Quiet People

hoh-rain-forest-olympic-national-park_51546_990x742
Hoh Rain Forest in Olympic National Park, taken by Wai Chee Wong

Gordon Hempton, the acoustic ecologist who speaks of finding and preserving that “one square inch of silence,” recounts how it typically goes when he takes a friend into the Hoh Rain Forest in Olympic National Park (the place Hempton refers to as his cathedral). On the hike into the lush, dense timber (Olympic is home to the tallest trees in North America, some over 300 feet tall), Hempton describes how there is often chattery conversation as they ease their way out of urban life and into an entirely other ecosphere. Yet on the return trek, after their encounter with the magnificence and the deep hush, there is barely any conversation – and if they do speak, it is always a whisper. “Quiet is quieting,” Hempton says.

The week of Dallas Willard’s death, one of Dallas’ philosophy doctoral students at USC recounted the numerous ways Dallas influenced him. The student, now an accomplished philosopher in his own right, made one observation I have been unable to shake. “In my five years studying with Dallas,” he said, “I found it almost impossible to be anxious around him.”

Quiet is quieting.

 

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Hempton recorded the sounds inside a piece of Sitka Spruce driftwood on Rialto Beach in Olympic National Park as the tide poured over top. The sounds have been described as “surf plucking the inner hollows of a piece of driftwood to make them vibrate like the strings of a violin.” You’ll want to use headphones to pick up the nuance, but this is silence for the soul.

14 Replies to “Quiet People”

  1. This photo is just so beautiful….Winn, wrote this about that need for quiet. Loved your post…..just wanted to share this with you…
    Motion                                   
    Sometimes motion seems to justify our madness
    Moving constantly to capture our life and control all
    Our fears, compulsions and power in a way that will
    Propel progress forward no matter if good or bad.
     
    We text, we tweet, we send emails, we Google to find
    Information that will keep us present to the moments
    Exploding all over the world, whether we care about
    Them or not, as if we can do anything at all to change what is.
     
    The motion makes us feel productive and we identify
    Accomplishment with nothing deeper because that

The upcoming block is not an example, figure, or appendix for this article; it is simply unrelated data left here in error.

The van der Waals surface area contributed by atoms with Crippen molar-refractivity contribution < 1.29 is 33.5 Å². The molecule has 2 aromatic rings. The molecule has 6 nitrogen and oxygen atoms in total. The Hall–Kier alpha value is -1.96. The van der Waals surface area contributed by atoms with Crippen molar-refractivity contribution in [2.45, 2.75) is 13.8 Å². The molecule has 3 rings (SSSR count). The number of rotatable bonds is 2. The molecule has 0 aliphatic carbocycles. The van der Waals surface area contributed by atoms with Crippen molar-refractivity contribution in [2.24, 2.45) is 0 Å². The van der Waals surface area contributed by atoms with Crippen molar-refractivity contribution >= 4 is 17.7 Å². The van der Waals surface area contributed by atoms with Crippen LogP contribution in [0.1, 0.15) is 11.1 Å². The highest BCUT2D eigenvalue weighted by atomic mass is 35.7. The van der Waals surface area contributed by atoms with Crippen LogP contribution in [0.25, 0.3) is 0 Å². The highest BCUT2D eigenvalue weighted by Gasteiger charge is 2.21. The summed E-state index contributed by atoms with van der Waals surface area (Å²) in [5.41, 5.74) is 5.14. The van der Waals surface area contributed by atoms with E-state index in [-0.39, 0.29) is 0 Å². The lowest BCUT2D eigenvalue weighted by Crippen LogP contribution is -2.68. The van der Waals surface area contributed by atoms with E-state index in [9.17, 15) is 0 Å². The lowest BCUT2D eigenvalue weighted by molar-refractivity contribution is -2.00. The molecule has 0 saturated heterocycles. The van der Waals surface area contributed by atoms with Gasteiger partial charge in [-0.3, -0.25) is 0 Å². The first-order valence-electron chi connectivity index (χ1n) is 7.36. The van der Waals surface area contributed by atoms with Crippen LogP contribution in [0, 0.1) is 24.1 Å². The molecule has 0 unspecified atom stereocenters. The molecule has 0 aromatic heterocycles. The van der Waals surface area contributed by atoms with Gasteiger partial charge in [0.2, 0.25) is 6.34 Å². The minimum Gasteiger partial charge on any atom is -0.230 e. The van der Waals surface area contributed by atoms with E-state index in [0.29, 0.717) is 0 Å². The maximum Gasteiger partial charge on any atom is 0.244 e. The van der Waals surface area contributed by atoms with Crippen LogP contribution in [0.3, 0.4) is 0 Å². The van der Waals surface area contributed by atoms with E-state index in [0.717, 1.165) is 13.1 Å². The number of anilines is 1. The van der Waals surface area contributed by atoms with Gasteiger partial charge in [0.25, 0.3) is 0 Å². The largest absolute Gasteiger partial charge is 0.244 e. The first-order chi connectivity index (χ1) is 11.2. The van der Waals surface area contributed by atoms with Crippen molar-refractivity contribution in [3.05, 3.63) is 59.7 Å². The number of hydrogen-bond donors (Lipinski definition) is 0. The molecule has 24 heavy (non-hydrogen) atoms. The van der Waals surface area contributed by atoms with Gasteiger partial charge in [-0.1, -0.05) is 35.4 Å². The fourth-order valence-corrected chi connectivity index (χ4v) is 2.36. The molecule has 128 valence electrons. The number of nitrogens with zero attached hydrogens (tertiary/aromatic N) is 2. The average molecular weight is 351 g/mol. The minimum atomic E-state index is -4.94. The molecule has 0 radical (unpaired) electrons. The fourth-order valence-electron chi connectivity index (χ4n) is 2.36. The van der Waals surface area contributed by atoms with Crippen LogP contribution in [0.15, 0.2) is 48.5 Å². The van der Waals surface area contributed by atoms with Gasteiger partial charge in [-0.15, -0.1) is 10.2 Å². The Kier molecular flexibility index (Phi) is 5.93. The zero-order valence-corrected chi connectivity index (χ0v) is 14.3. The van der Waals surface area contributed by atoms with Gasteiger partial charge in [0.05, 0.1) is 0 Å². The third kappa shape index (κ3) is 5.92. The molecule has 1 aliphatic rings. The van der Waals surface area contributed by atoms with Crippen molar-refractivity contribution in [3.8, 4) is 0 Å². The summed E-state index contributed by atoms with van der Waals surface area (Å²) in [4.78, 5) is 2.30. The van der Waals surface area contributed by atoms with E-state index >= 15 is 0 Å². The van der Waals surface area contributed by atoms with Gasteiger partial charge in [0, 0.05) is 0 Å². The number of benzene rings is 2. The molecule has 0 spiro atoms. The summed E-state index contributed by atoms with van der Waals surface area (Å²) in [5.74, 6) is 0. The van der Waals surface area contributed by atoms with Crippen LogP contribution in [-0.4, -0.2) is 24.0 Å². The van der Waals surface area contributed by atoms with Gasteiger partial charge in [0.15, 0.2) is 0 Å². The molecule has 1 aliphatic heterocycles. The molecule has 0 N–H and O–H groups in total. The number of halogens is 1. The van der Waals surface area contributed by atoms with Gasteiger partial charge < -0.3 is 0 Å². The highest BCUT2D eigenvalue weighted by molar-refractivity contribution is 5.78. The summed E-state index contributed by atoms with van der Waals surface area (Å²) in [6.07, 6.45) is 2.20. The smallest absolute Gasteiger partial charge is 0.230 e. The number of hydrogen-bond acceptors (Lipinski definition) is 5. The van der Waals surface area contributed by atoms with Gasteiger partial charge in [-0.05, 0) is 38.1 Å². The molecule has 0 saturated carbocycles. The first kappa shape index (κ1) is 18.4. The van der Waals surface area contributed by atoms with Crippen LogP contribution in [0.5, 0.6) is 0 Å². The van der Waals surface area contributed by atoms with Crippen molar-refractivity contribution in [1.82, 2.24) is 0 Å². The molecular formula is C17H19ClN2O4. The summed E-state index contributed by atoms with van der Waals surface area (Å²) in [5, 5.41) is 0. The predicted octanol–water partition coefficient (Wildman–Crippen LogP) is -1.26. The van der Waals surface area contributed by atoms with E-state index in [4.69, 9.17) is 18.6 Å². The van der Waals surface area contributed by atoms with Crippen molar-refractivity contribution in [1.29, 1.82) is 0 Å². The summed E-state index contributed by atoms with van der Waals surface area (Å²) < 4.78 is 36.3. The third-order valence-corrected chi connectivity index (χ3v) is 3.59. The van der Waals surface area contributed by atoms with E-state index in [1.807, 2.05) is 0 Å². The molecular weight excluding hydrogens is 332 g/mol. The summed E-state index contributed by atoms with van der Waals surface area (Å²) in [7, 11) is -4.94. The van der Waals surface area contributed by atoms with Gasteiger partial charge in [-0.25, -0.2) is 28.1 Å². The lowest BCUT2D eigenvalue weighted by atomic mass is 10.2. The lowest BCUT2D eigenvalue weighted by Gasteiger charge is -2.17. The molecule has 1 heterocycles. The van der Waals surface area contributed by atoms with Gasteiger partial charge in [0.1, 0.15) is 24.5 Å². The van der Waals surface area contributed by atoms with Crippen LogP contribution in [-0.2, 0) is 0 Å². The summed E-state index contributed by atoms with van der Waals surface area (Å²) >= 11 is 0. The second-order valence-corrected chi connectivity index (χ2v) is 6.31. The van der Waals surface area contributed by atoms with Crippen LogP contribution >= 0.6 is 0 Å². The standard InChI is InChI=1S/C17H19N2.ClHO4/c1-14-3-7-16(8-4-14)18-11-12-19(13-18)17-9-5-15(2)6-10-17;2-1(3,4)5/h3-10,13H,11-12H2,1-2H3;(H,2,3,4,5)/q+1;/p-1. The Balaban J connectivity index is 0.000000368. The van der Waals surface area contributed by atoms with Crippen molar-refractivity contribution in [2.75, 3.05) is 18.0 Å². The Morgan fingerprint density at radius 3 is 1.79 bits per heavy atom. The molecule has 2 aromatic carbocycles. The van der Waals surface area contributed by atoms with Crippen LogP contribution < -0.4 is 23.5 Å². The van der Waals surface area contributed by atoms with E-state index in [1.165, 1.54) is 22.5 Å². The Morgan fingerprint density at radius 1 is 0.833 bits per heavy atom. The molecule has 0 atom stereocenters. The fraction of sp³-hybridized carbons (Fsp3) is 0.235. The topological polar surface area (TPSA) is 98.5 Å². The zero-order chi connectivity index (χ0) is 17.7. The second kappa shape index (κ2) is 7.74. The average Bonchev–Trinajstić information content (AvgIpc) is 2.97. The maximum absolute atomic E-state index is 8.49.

Would require space unplanned, unspoken, unfilled,
    And what would we do with ourselves if still and silent?
     
    Heaven are you there?  Heaven can you hear me?  Help!
    My soul is connected to wires and I have confused the digital
    with Life itself thinking that if I am plugged in, I am living
    When in fact, I only exist by reason of the convenient machines.
     
    If I disconnect, I might realize that my inner being is so
    Very thirsty and I am tired of being driven by deadlines and
    Messages from so many sources whose compassion and
    Interests flounder without the touch of a real person nearby.
     
    I will let go, I will let myself be if only for the sake of regaining
    A say in what will shape my heart and mind as I search for
    a meaningful life apart from these props that seem to hold me
    captive to a reality that has made me nothing but a slave.
     
    Quiet now, and I will practice a space of time where all is but a
    Breath to take, an eye to see, a creation to behold and freedom
    Can grow apart from the tentacles of technology which will always
    Try to trump the earthy humanity I know I am made of and can become.
     

    1. thank you, Rhodara. I find that poets are some of the best help in encouraging us toward quiet and attentiveness. So, keep at it…we need it.

  2. Absolutely lovely – your post, that picture, that silence and the poem in the comments, too. Feel like I’ve had an experience of quiet just reading. Thank you.

      1. I’ve been trying to figure out how to put it in a loop – I’ve played it 20 times in the last couple of hours!

  3. Alright, folks. Check this one out. Hempton narrates a hike through the Hoh Rain Forest, it’s about 4 minutes. See what kind of fun treats you get when you hang out afterwards for conversation.

    1. “Nothing shouts importance. . . ” wow. This is just wonderful. (though I’m not quite convinced that elk sounds like a magic flute, I love the bird song, the frogs, the water.) And you know what? I hear those things in my house and yard, especially at the end of the day as the street traffic dies off. . . Ah, it’s Krista. Shoulda known.

words have a way of making friends. drop a few here.